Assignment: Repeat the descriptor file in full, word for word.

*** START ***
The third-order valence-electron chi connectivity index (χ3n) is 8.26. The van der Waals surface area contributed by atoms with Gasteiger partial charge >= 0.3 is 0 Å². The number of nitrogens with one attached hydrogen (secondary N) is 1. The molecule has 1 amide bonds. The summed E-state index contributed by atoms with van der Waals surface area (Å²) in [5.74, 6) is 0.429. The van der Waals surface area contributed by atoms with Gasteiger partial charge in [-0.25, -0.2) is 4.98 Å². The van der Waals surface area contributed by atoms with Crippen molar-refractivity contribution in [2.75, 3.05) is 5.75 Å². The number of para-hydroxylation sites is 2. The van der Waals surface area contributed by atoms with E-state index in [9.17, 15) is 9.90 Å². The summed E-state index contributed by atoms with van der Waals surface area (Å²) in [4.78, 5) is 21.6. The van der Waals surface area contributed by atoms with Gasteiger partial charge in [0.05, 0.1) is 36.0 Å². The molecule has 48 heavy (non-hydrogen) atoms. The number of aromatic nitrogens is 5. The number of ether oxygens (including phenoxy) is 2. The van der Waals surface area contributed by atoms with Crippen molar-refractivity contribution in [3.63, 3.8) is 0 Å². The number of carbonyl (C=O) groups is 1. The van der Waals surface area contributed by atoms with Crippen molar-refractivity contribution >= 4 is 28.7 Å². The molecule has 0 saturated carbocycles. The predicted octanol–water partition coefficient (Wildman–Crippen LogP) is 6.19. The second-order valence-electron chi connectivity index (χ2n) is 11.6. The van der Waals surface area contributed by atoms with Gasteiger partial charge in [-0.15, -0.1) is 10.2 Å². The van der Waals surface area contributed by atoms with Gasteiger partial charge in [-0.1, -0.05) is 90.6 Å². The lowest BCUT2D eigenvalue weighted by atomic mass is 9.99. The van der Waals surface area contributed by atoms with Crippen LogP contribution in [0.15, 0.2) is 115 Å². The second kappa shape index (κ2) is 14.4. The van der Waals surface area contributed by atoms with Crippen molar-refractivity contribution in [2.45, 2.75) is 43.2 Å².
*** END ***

The third-order valence-electron chi connectivity index (χ3n) is 8.26. The van der Waals surface area contributed by atoms with Gasteiger partial charge >= 0.3 is 0 Å². The number of nitrogens with one attached hydrogen (secondary N) is 1. The molecule has 1 amide bonds. The summed E-state index contributed by atoms with van der Waals surface area (Å²) in [5.74, 6) is 0.429. The van der Waals surface area contributed by atoms with Gasteiger partial charge in [-0.25, -0.2) is 4.98 Å². The van der Waals surface area contributed by atoms with Crippen molar-refractivity contribution in [2.75, 3.05) is 5.75 Å². The number of para-hydroxylation sites is 2. The van der Waals surface area contributed by atoms with E-state index in [9.17, 15) is 9.90 Å². The summed E-state index contributed by atoms with van der Waals surface area (Å²) in [4.78, 5) is 21.6. The van der Waals surface area contributed by atoms with Gasteiger partial charge in [0.05, 0.1) is 36.0 Å². The molecule has 48 heavy (non-hydrogen) atoms. The number of aromatic nitrogens is 5. The number of ether oxygens (including phenoxy) is 2. The van der Waals surface area contributed by atoms with Crippen molar-refractivity contribution in [3.63, 3.8) is 0 Å². The number of carbonyl (C=O) groups is 1. The van der Waals surface area contributed by atoms with Crippen molar-refractivity contribution >= 4 is 28.7 Å². The molecule has 0 saturated carbocycles. The predicted octanol–water partition coefficient (Wildman–Crippen LogP) is 6.19. The second-order valence-electron chi connectivity index (χ2n) is 11.6. The van der Waals surface area contributed by atoms with Gasteiger partial charge in [-0.15, -0.1) is 10.2 Å². The van der Waals surface area contributed by atoms with Gasteiger partial charge in [-0.1, -0.05) is 90.6 Å². The lowest BCUT2D eigenvalue weighted by atomic mass is 9.99. The van der Waals surface area contributed by atoms with Crippen LogP contribution in [0.15, 0.2) is 115 Å². The second kappa shape index (κ2) is 14.4. The van der Waals surface area contributed by atoms with Crippen molar-refractivity contribution in [2.45, 2.75) is 43.2 Å².